Article published in:Developments in Diglossic Settings in the Asian Pacific Region
Edited by Marinus van den Berg
[Journal of Asian Pacific Communication 30:1/2] 2020
► pp. 273–289
A quantitative investigation of the linguistic landscape of Chinatown in Singapore
The current study reports a quantitative investigation of the linguistic landscape (LL) in Singapore’s Chinatown. The database of the study comprises a total of 831 instances of signs in the form of photographs that were collected in Chinatown. The study finds that English dominates the LL while Mandarin Chinese is ranked as the second frequently used language. The study also identifies significant differences in LL features between top-down and bottom-up signs. Specifically, these differences include what languages are used; monolingual, bilingual and multilingual compositions; code preference; and forms of Chinese scripts. The present study suggests that English now dominates the linguistic landscape of Chinatown. Even though many scholars have described the sociolinguistic situation in Singapore as being ‘English-knowing’, the data shows a shift towards being ‘English-dominant’, suggesting a gradual but sustained dilution of its multilingual ethos. The study also complicates our understanding of the dominance of English in multilingual societies such as Singapore, where a competing dominant language (Mandarin Chinese) may be seen to continue to exert considerable influence on the dynamics of English-dominant language use but, at the same time, whose main function is shifting towards the symbolic rather than communicative.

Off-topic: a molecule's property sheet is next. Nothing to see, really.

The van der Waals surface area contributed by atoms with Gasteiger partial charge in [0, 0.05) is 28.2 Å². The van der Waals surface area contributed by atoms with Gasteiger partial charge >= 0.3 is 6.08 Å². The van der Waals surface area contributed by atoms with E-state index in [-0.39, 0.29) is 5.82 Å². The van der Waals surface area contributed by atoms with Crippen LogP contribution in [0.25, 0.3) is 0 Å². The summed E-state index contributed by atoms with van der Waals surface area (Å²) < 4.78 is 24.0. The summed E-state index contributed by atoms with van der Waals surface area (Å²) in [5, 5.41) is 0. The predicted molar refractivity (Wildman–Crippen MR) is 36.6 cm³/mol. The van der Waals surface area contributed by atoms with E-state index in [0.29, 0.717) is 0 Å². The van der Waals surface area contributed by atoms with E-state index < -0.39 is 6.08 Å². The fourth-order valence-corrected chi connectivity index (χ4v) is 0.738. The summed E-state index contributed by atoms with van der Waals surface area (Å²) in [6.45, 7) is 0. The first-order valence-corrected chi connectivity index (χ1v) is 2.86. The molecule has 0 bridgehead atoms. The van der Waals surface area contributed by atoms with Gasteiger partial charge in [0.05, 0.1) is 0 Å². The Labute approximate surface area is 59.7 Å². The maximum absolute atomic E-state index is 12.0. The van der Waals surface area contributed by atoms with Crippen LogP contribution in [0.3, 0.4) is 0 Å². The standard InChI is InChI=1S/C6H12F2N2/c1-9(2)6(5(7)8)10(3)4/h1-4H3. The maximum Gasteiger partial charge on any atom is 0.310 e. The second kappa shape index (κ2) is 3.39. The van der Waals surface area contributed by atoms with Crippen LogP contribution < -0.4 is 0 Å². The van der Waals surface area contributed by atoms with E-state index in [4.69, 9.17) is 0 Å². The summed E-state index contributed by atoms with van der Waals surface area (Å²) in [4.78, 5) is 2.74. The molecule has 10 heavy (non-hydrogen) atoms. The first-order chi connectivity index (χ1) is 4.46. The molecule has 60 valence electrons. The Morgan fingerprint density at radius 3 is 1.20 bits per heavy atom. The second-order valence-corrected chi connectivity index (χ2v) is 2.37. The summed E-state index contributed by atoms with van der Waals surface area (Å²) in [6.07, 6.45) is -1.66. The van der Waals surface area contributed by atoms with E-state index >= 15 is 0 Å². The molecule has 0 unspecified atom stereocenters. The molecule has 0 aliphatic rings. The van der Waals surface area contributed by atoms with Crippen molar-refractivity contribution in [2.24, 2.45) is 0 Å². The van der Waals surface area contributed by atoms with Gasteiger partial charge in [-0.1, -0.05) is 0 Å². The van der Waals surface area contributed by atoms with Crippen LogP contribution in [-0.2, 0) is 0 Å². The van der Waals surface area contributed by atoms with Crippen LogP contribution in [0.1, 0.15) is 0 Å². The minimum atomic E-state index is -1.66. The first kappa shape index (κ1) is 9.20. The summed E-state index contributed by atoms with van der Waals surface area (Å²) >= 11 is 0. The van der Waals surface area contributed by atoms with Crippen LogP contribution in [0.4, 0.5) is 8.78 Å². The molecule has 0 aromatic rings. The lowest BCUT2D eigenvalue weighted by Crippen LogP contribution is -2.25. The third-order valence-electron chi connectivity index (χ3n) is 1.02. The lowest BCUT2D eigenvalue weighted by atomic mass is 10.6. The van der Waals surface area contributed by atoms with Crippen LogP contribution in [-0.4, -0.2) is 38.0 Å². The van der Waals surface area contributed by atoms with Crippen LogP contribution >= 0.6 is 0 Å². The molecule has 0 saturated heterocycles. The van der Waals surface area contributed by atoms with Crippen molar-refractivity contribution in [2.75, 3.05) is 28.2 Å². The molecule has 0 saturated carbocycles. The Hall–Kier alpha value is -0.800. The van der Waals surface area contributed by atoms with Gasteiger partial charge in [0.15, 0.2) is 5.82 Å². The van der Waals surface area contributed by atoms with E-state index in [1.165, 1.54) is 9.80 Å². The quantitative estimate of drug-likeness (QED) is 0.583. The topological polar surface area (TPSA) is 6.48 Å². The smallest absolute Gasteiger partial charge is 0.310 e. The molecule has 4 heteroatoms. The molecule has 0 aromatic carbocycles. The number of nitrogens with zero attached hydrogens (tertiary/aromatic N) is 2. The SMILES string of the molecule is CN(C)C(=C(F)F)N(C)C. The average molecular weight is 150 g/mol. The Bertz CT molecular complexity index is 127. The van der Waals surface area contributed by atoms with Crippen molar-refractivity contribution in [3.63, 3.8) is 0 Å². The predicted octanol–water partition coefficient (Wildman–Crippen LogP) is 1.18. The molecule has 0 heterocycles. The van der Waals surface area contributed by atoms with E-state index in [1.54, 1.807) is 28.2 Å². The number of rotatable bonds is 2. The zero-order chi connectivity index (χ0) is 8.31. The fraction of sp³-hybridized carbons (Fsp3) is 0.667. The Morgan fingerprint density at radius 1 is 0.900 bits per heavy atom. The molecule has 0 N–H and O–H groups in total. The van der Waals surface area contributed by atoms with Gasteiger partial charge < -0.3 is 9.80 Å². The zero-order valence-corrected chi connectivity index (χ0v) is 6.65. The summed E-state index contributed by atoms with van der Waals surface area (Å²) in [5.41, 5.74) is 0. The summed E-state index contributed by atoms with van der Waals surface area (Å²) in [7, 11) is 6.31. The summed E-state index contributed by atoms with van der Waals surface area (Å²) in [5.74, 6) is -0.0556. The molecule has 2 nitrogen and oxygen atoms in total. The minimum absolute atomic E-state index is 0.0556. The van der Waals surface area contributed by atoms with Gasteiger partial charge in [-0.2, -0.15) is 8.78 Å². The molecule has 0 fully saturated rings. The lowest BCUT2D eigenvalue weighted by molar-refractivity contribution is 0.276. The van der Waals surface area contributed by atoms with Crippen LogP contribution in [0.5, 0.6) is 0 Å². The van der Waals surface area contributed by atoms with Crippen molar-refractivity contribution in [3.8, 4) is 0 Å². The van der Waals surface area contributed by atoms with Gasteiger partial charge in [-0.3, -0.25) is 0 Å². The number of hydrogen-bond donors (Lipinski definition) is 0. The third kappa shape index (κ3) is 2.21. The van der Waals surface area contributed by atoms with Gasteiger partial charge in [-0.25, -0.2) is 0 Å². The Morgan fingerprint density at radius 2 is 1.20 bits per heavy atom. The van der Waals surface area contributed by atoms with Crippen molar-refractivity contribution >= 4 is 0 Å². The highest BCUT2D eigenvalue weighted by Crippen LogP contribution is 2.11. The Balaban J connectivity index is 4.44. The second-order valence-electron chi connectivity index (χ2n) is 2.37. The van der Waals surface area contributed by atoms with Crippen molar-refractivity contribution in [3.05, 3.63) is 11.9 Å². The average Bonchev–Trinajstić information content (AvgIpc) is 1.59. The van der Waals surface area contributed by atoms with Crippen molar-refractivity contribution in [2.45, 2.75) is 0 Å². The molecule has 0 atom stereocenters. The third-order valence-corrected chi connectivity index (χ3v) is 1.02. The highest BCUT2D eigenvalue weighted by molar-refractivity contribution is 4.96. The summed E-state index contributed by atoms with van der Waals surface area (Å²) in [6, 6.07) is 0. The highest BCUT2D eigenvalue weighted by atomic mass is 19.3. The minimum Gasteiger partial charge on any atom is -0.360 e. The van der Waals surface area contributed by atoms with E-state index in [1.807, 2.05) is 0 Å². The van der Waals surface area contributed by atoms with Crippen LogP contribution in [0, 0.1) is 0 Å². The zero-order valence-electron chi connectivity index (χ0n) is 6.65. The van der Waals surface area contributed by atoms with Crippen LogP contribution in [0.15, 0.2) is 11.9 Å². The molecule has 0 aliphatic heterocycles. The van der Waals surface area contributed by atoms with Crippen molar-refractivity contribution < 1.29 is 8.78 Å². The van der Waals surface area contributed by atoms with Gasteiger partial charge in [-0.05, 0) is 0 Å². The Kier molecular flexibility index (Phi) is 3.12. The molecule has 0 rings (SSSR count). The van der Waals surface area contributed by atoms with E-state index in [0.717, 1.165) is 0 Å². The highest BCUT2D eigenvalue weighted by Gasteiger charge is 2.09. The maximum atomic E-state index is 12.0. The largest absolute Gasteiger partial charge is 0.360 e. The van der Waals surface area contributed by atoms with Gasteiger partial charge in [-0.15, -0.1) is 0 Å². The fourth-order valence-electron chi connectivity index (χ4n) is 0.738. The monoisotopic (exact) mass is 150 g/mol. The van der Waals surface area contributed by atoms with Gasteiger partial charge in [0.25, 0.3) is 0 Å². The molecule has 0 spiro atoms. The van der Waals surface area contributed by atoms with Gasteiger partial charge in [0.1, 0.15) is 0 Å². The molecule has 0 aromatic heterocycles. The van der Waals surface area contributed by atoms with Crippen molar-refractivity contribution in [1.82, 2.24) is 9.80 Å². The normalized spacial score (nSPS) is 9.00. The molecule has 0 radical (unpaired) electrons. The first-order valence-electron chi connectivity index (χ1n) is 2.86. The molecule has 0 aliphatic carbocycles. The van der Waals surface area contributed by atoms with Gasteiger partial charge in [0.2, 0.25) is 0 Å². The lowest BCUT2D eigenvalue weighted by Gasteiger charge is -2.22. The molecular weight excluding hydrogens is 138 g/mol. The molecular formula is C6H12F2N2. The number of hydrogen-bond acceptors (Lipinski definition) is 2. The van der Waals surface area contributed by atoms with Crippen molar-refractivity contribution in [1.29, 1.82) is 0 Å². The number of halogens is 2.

Keywords: Chinatown, Singapore, linguistic landscape, quantitative analysis, English, Mandarin Chinese
Published online: 30 June 2020
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